It’s fair to presume that most coworking spaces follow the business model set out in WeWork’s proposed IPO documentation. This model involves coworking providers leasing office space from landlords on long-term leases and, in turn, subdividing that office space and sub-leasing it to startup tenants on attractive short-term tenancies. With many tech startup tenants currently unable to access the coworking spaces they are paying for, whilst also facing significant cashflow disruption as a result of the pandemic, there’s little economic incentive for them to continue with their tenancies in these uncertain times. WeWork has already seen the group’s occupancy rate fall and it has recently been reported that many of WeWork’s tenants have asked to withhold rental payments or terminate their leases in the last month.
Whilst numbers of coworking tenants fall due to the COVID-19 pandemic, providers’ long-term leases with landlords remain in place, along with the obligation to regularly continue paying rent. It therefore seems clear that most coworking spaces face a real challenge to stay solvent in the current climate.
Can current coworking challenges be overcome?
In order to reduce the exodus of tenants from coworking spaces, it seems inevitable that providers will need to lessen, or even waive, the rent of their tenants. Whether this is feasible, however, greatly depends on the willingness of the coworking providers’ landlords to do the same in respect of the rent owed to them by the providers. In the case of WeWork, it has been reported that the company has withheld April rental payments to landlords in certain locations, yet is continuing to charge its own tenants for rent. Ultimately, WeWork’s landlords will want to receive the money owed to them and WeWork’s own tenants are increasingly demanding some form of financial rental relief, creating a financially unstable environment for the late-stage startup. Therefore coworking providers should tread carefully if they intend to adopt a similar approach to WeWork.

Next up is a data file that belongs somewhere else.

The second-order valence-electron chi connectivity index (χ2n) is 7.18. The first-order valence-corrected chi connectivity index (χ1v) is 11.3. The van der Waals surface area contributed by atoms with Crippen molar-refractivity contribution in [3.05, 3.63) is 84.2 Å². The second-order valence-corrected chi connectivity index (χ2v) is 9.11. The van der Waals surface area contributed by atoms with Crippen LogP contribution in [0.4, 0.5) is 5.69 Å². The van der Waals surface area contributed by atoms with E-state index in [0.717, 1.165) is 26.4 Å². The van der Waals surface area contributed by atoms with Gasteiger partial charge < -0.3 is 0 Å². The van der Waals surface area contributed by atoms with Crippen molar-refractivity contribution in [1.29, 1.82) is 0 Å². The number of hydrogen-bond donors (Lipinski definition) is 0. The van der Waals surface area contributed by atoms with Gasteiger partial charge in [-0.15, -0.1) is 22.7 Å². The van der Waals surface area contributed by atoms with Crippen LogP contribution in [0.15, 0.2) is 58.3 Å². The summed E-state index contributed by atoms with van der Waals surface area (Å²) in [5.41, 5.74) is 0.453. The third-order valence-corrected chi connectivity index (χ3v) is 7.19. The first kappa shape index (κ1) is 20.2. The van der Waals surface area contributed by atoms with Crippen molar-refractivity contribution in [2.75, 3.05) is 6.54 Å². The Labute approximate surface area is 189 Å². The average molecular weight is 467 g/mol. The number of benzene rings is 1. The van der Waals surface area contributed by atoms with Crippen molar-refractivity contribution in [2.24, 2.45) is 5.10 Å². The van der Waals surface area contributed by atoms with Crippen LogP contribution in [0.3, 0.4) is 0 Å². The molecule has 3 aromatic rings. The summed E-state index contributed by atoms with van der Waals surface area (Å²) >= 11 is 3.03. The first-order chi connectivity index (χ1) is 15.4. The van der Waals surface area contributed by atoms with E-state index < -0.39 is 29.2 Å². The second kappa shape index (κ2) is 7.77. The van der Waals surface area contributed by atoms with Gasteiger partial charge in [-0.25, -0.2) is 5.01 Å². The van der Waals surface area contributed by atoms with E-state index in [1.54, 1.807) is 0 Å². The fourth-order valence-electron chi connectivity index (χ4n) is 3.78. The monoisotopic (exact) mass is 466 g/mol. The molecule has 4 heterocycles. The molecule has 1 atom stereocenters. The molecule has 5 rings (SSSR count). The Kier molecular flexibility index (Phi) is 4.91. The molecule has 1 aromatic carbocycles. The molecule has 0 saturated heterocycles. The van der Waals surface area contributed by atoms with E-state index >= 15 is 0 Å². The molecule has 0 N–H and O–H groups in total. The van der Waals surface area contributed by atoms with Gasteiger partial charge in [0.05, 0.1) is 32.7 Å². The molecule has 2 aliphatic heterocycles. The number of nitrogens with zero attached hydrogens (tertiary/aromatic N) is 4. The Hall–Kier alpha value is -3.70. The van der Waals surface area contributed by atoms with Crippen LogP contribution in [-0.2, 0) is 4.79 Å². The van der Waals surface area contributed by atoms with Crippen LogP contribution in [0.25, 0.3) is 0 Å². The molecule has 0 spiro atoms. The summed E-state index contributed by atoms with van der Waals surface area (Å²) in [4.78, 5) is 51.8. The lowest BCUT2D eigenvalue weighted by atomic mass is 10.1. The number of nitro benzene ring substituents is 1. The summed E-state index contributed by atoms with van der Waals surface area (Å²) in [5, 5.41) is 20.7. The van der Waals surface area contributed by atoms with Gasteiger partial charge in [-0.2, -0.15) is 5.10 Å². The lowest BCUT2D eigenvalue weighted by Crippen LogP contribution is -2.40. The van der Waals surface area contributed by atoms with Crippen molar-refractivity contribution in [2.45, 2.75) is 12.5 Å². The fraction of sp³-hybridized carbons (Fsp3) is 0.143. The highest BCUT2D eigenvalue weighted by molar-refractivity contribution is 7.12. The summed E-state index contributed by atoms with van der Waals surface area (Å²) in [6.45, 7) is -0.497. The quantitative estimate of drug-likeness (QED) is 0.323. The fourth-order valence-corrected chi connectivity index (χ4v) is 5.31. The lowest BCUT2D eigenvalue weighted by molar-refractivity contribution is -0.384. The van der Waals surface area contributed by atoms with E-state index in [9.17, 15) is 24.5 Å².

However, this should not stop coworking providers from exploring the possibility of negotiating rent payment holidays with their landlords. It’s arguable that if a coworking provider defaults on its rent obligations and is evicted, a landlord will have significant difficulty securing a replacement tenant in the current economic climate. Many coworking providers were reliable, lucrative tenants for landlords prior to the epidemic and so adopting a pragmatic, long-term approach to the current crisis may be the most commercially prudent course of action for landlords.
Coworking providers will likely need to provide more than just financial incentives to keep tech startup tenants happy during the current lockdown. Given that the community feeling of coworking spaces is likely to have played a large part in first attracting tenants to those spaces, maintaining that sense of community is now a necessity for coworking providers, most likely through the use of technology.